Shopping while black brings about more anxiety for me than being behind the wheel of a car. Yes, I don’t drive – that’s a story for another day. In need of hair products, I went into the local beauty supply store and walked around the aisles until I saw what I was looking for. A minute too long in the aisle, I was greeted by one of the workers asking if I needed help. I did not because, as I mentioned, I found what I needed but, something else caught my eye and I was reading the label when I was rudely interrupted. I usually don’t buy any products in the local beauty supply store because I feel like I’m being targeted by the complexion of my skin for just needing shampoo. I’d rather just stay in the comfort of my home and purchase from shops online but, sometimes I just have to go to a store.
However, when I enter these stores, the prying eyes of the owners or worse – folks that look like me makes me mad. I’m not a thief. I love my freedom. My ancestors have fought with their lives to have what I have today, the ability to walked freely in a store or on the street without being judged by the color of my skin. Keeping this reality in mind, I try to show my face in establishments thinking if they become familiar with me, the vibe would be different, wishful thinking.
Earlier this month, I came across a set of videos on Netflix centered around southern rapper Killer Mike, Trigger Warning. In the first episode of the series, Mike challenged himself to live, buy and support only black businesses from the soap he washed with to the farm his meat would come from. I figured that it wouldn’t be a difficult task for him, especially being in Atlanta – but it was. Shopping while black sounds great, buy a sweatshirt from a vendor online or go into a restaurant where the owner is black, no big deal but it’s deeper than that and I knew automatically that in New York, this would be a difficult task to do let alone for more than a week.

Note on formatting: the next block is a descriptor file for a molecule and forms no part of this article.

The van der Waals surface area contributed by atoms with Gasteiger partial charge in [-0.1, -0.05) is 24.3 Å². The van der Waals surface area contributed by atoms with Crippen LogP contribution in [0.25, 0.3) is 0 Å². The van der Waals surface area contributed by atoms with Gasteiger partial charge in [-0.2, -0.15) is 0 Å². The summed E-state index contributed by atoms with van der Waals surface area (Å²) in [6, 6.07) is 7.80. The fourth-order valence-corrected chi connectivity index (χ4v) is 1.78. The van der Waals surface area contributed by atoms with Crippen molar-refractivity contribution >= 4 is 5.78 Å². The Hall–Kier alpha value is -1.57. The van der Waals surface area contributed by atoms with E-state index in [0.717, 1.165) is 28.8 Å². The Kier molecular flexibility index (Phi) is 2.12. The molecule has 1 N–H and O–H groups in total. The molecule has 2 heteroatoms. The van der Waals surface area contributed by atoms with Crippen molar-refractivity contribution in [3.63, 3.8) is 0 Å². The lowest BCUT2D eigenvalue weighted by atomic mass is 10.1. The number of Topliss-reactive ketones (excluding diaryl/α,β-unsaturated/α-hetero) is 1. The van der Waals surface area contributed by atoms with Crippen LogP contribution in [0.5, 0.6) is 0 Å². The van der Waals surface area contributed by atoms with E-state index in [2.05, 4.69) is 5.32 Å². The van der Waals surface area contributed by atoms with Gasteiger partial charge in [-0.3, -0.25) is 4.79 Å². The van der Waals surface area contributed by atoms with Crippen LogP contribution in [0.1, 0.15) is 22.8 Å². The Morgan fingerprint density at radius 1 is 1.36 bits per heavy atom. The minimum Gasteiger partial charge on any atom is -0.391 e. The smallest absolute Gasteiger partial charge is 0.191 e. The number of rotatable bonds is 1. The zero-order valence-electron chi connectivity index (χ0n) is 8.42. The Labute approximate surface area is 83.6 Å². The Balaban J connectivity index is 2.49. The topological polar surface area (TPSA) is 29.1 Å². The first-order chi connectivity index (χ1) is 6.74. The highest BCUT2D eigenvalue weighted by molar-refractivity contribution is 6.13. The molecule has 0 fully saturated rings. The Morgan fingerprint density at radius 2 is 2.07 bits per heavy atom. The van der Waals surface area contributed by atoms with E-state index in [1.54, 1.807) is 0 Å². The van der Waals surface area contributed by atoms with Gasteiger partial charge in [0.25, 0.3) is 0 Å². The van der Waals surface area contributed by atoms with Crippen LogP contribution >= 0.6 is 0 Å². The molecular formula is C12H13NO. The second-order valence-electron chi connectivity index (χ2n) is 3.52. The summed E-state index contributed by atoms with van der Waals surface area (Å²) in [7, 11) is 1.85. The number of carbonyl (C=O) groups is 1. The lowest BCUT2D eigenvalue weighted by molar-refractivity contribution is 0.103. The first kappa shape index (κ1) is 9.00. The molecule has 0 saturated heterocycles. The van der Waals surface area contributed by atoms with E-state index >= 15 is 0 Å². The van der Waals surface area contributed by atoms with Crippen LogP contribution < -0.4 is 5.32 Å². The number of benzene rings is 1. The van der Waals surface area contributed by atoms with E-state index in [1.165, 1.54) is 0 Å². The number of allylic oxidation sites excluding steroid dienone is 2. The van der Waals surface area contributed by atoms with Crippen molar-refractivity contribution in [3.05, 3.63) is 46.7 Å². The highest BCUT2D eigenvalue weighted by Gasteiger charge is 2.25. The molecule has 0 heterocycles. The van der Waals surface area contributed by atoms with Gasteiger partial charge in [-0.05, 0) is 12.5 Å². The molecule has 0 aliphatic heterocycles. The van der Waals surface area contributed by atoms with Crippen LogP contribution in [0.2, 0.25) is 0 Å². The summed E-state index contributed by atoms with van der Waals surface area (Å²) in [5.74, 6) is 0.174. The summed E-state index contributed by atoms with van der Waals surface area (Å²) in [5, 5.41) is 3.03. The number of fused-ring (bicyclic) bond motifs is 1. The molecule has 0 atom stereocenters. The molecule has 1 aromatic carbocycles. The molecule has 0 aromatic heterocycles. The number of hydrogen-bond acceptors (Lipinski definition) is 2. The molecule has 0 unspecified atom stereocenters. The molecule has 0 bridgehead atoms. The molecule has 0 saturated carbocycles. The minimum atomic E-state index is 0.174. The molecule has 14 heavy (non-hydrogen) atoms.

Without actually executing this challenge, I took a minute to research what stores in my community I would be able to get toothpaste, deodorant, food all owned, created, and sold by a person of African descent.
Don’t worry, I’ll wait if you’d like to look up a place…
There is only a handful of places where I can go into and see a person of African descent, whether or not if they actually own the business is unbeknownst to me. The barbershop, an African restaurant, and a West Indian eatery. There are also a few Mexican restaurants and grocery stores available as well.
What is not available in this neighborhood? Everything else. So I tend to rely on a few online stores to support my needs while also supporting a person of color.